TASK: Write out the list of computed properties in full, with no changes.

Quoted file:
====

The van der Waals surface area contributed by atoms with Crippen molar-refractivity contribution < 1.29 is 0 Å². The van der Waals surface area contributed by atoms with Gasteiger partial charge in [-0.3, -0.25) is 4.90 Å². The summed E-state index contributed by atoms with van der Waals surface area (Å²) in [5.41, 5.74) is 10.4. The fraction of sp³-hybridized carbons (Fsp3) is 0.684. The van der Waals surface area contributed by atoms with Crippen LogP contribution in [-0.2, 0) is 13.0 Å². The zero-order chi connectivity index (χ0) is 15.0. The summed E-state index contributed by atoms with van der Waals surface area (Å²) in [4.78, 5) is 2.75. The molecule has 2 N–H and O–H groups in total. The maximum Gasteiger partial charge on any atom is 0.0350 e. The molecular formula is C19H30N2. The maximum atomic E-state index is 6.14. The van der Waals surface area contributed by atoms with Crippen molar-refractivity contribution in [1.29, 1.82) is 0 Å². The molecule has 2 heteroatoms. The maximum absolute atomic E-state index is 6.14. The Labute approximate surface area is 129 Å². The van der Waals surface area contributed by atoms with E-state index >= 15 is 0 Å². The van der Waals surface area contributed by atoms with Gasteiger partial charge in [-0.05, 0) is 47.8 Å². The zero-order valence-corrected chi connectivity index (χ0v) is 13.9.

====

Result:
The van der Waals surface area contributed by atoms with Crippen molar-refractivity contribution < 1.29 is 0 Å². The van der Waals surface area contributed by atoms with Gasteiger partial charge in [-0.3, -0.25) is 4.90 Å². The summed E-state index contributed by atoms with van der Waals surface area (Å²) in [5.41, 5.74) is 10.4. The fraction of sp³-hybridized carbons (Fsp3) is 0.684. The van der Waals surface area contributed by atoms with Crippen LogP contribution in [-0.2, 0) is 13.0 Å². The zero-order chi connectivity index (χ0) is 15.0. The summed E-state index contributed by atoms with van der Waals surface area (Å²) in [4.78, 5) is 2.75. The molecule has 2 N–H and O–H groups in total. The maximum Gasteiger partial charge on any atom is 0.0350 e. The molecular formula is C19H30N2. The maximum atomic E-state index is 6.14. The van der Waals surface area contributed by atoms with Crippen molar-refractivity contribution in [1.29, 1.82) is 0 Å². The molecule has 2 heteroatoms. The maximum absolute atomic E-state index is 6.14. The Labute approximate surface area is 129 Å². The van der Waals surface area contributed by atoms with E-state index >= 15 is 0 Å². The van der Waals surface area contributed by atoms with Gasteiger partial charge in [-0.05, 0) is 47.8 Å². The zero-order valence-corrected chi connectivity index (χ0v) is 13.9.